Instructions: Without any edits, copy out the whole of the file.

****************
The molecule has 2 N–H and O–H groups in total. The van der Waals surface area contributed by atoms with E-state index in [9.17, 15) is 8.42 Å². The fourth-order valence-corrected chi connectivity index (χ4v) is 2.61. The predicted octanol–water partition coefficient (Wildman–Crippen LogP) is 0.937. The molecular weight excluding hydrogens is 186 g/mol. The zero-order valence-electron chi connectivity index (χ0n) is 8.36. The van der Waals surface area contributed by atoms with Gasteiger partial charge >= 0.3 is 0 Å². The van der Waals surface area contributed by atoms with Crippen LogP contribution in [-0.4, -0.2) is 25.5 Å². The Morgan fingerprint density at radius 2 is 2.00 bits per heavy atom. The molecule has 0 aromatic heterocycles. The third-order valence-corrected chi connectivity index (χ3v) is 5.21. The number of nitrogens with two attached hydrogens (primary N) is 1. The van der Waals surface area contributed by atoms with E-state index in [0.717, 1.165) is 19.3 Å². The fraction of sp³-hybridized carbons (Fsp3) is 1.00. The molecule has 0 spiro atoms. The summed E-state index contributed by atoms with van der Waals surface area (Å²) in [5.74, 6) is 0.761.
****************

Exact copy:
The molecule has 2 N–H and O–H groups in total. The van der Waals surface area contributed by atoms with E-state index in [9.17, 15) is 8.42 Å². The fourth-order valence-corrected chi connectivity index (χ4v) is 2.61. The predicted octanol–water partition coefficient (Wildman–Crippen LogP) is 0.937. The molecular weight excluding hydrogens is 186 g/mol. The zero-order valence-electron chi connectivity index (χ0n) is 8.36. The van der Waals surface area contributed by atoms with Gasteiger partial charge >= 0.3 is 0 Å². The van der Waals surface area contributed by atoms with Crippen LogP contribution in [-0.4, -0.2) is 25.5 Å². The Morgan fingerprint density at radius 2 is 2.00 bits per heavy atom. The molecule has 0 aromatic heterocycles. The third-order valence-corrected chi connectivity index (χ3v) is 5.21. The number of nitrogens with two attached hydrogens (primary N) is 1. The van der Waals surface area contributed by atoms with E-state index in [0.717, 1.165) is 19.3 Å². The fraction of sp³-hybridized carbons (Fsp3) is 1.00. The molecule has 0 spiro atoms. The summed E-state index contributed by atoms with van der Waals surface area (Å²) in [5.74, 6) is 0.761.